After fixing the damaged Dacron padding, we suggested two repair options: 1) restore the blanket to its original condition by replacing each of the damaged panels with matching fabric, or 2) limit repairs to damaged areas. The customer chose option number two.
Selecting the proper fabric to patch the damaged areas was pretty straightforward. The color had to match the blanket and the fabric had to be heavy-duty. Canvas Navy, manufactured by Sunbrella, turned-out to be the perfect choice. Despite the difference in texture between the two fabrics, the patches blend well with the blanket (above right). And full restoration is always an option down the road.
Traditional headboards go in-and-out of style. Today, they're making a comeback.
A headboard is typically coupled to the side rails of a bedframe, allowing the bed and headboard to move together. This custom-made headboard (below) is engineered for a different purpose -- to fit inside an alcove specifically built for a queen-size headboard. Instead of being connected to the bed, this headboard will attach directly to the wall.
Custom Headboard Frame
Scrim Covers Foam Padding
Scrim Rolled Over Top
Scrim & Dacron Covers Base
Before designing it, the contractor consulted with us. We recommended covering the surface with two-inches of polyurethane padding. With that in mind, he built a two-inch gutter to accomodate the foam. After fitting the foam, we draped a pink, quarter-inch scrim over the facing then added a Dacron wrap for softness. This resulted in a smooth, seamless surface on which to fasten the fabric.
Fitting Top Corner
Attaching Fabric To Base
The fabric is a blended weave selected to match room decor. We're careful to align it so the pattern angles-up around the edges. Since the headboard fits snugly inside the alcove, the sides won't be seen. Even though they're not visible, we sew snug corners all the way around to keep the fabric from wrinkling. When finished, the headboard is a fine addition to an elegant bedroom.
Aladdin Travel Trailers, originally built in Oregon from 1963 through 1969, were King of the Road in the sixties and seventies, especially in the Pacific Northwest. Most were built to be affordable, using relatively inexpensive materials and manufacturing techniques. Owners were sometimes called "Tin Can Tourists". For obvious reasons, you don't see many of these 50-year-old trailers on the road anymore. Most are either long gone or in pretty bad shape.
This vintage Aladdin from Omak was all but abandoned when J.E., a University of Washington alumnus, had a brainstorm -- transform the old thing into a state-of-the-art tailgater for Husky Football games. What a great idea!
It took lots of elbow grease to get the old Aladdin back together, not to mention roadworthy. By the time it reached the parking lot of our shop, it looked fresh off the production line! Well, maybe not that good...but, J.E. had done an excellent job renovating it.
With the trailer back in shape, it was time for new upholstery.
Instead of restoring the interior upholstery to its original look, she decided to have a little fun. Husky Purple -- in a nice assortment of prints, solids, and faux alligator leather -- was a must. Add in some eye-candy green and blue and you end up with a tailgater even author Ken Kesey might have envied. Then again, who cares about Kesey? He went to the University of Oregon.
One of the more challenging tasks in our craft is upholstering a concave or extremely cupped surface. It's not the sort of project we see every day, but when furniture with a severely rounded surface does come through our door, Upholstery Seattle takes special care to upholster it properly. This curved restaurant booth is a great example of how its done.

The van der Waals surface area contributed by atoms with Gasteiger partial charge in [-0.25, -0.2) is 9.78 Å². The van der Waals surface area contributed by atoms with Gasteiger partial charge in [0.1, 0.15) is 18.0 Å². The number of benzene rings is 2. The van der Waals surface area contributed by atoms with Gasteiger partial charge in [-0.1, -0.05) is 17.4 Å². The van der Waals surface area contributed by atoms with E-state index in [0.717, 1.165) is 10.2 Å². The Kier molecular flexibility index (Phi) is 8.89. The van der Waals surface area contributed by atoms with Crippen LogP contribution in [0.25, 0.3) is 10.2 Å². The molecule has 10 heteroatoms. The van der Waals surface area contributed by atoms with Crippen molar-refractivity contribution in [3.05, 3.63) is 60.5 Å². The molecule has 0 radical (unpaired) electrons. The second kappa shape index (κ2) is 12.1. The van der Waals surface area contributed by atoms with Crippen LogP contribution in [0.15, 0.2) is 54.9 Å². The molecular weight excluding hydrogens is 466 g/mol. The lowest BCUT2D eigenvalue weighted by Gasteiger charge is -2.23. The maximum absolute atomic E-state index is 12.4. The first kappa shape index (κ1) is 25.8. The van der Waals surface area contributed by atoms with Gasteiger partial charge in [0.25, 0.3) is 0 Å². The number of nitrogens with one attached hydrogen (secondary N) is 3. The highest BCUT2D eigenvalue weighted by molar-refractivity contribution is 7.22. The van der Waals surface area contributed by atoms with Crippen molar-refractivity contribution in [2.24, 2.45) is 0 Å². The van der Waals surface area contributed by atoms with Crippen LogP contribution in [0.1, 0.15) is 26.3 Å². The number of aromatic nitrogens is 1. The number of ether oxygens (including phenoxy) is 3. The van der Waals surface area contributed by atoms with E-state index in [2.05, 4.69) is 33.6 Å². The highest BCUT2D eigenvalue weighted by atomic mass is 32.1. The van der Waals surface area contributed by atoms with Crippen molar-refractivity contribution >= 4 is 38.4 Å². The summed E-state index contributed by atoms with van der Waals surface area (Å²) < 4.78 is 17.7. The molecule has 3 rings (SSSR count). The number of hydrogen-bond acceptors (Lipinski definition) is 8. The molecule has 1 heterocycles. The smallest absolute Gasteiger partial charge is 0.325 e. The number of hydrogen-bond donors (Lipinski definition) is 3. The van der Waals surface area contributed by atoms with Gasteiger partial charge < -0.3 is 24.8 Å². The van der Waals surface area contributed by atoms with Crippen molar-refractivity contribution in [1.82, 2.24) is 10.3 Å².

Pre-Cut Foam Pad
Fabric For Cushion Top
Sewing Sections In Place
Sliding Fabric Over Foam
The first thing we do is order a specially shaped slab of polyurethane foam. It's pre-cut to match the foam it replaces. There's little room for error, so we measure carefully and work closely with our foam suppliers. When the foam arrives, we turn our attention to the critical piece of fabric on a concave surface, the cushion top. This section is cut to precisely match the curve in the foam. If it's not just right, the fabric will pucker and wrinkle.
Using the curved fabric as an anchor, we sew the other sections in place, then slip the upholstery over the foam like a glove.
As you can see, the fit is a little loose at first. There's also a big gap between the fabric and the cupped surface (bottom row, left). This is where years of experience counts. We tug the upholstery so it's flush with the foam, then staple it to the base. This has to be done with just the right amount of tension; too much and the fabric tears, not enough and it wrinkles.
A judicious application of steam erases all but the tiniest flaws. After steaming the fabric, we bake it under the afternoon sun for a couple of hours. This shrinks the gap between the fabric and foam resulting in a perfect fit.
In the end, the restaraunt booth turns out just right!
You may think the recliner was invented by the same guy who dreamed up the TV remote control and pull top beer can. The concept actually goes all the way back to 19th Century France and Emperor Napoleon III. Early recliner designs were loosely based on the chaise lounge, another French invention.
Old Powered Recliner
Recliner Lift Mechanism
Recliner Massage Unit
If Napoleon III was alive today, he'd probably demand a powered recliner with all the bells and whistles; something like this motorized recliner equipped with a built in heater, a mechanical massager and a control panel worthy of the Starship Enterprise.
This top-of-the-line powered recliner retails for roughly $5000. With that much money invested in comfort, you don't want to cut corners on upholstery.
As you can see, everything but the kitchen sink is built into this thing. The chair weighs more than an NFL linebacker. Moving it takes plenty of manpower, but the hardest part comes when we get inside the shop. Before reupholstering the recliner, we have to literally take it apart. Carefully dissasembling all the mechanical and electronic parts takes nearly a day.
After stripping everything off, we reupholster the recliner in a heavy duty Acrylic/Polyester Chenille. The foam is in good shape; all it needs is a Dacron wrap and we're done.
A few hours to reinstall the mechanical bells and whistles, and the powered recliner is out the door looking better than ever.